8, 9, 10 - Jeeves and the Tie that Binds, Thank You, Jeeves, and Jeeves and the Feudal Spirit by P.G. Wodehouse
These books were not read in this order, but there’s not too much to say about Wodehouse that hasn’t been said far more eloquently by others.
Thank You, Jeeves was one of the first full Jeeves & Wooster novels written by Wodehouse. Bertie Wooster takes up the banjolele, causing Jeeves to leave his post. Bertie moves to the country with his new valet. As with almost every other book, a woman who was formerly engaged to Bertie is now engaged to a friend of his, and there is a rift between the two - and it looks like Bertie will now have to marry her. In this book, it is not the woman who wants to marry him, but her father that wants to marry her off - so much so that he traps Bertie on his yacht, locking him in a room until he can arrange for the two to be married. Of course, love triumphs in the end, but only after Bertie’s new country home is burned down by his new valet - along with his banjolele. With the banjolele gone, Jeeves returns to Bertie’s service.
In Jeeves and the Feudal Spirit, Jeeves is offended not by a musical instrument, but by Bertie’s new moustache. The book features some of Wodehouse’s more frequently used characters, such as Aunt Dahlia and Roderick Spode. Aunt Dahlia is one of my favorite characters, especially the way she relates to Bertie, in a love-hate relationship that always involves a scheme in which Bertie will play a part. Bertie tries madly to keep an acquiantance, Stilton Cheesewright, engaged to Florence Cray (his former fiance) but the two get into a fight - and Florence, who was once engaged to Bertie, thinks he is in love with her and wants to get married. Bertie, of course, wants to avoid the altar at all costs.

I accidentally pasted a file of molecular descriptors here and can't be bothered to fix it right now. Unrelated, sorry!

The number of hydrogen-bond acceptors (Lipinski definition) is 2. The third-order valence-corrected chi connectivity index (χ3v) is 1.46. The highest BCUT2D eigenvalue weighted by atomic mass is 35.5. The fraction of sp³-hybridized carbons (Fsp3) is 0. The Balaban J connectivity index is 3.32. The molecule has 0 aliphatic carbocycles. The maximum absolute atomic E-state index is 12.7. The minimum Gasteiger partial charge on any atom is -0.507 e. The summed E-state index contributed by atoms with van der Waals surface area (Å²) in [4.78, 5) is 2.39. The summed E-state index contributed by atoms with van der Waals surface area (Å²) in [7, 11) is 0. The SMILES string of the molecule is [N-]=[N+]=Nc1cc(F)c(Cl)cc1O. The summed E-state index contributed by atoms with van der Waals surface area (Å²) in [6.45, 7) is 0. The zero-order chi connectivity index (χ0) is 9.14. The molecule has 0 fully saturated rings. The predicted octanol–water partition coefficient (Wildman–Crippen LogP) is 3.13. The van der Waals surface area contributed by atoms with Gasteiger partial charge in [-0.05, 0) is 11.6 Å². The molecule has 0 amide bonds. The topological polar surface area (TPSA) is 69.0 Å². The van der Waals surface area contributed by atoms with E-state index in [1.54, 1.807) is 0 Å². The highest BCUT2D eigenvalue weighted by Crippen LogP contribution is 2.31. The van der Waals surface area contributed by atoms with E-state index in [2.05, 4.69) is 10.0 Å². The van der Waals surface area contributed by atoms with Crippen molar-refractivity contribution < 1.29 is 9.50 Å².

Jeeves and the Tie that Binds finds Bertie stumping for an old friend who is running for Parliament to impress his fiance, Florence Cray. Bertie is anxious to make sure that all goes well, as he knows that Florence may turn to him as a possible husband if things don’t work out. I found this story a bit unique, as both Bertie and Jeeves are unsuccessful in their schemes for most of the book. Everything works out, but more by chance (or the work of others) than by any plan of the two main characters.
All three books are worthwhile if you like Wodehouse - light, airy, with interlocking plotlines intricately laid out.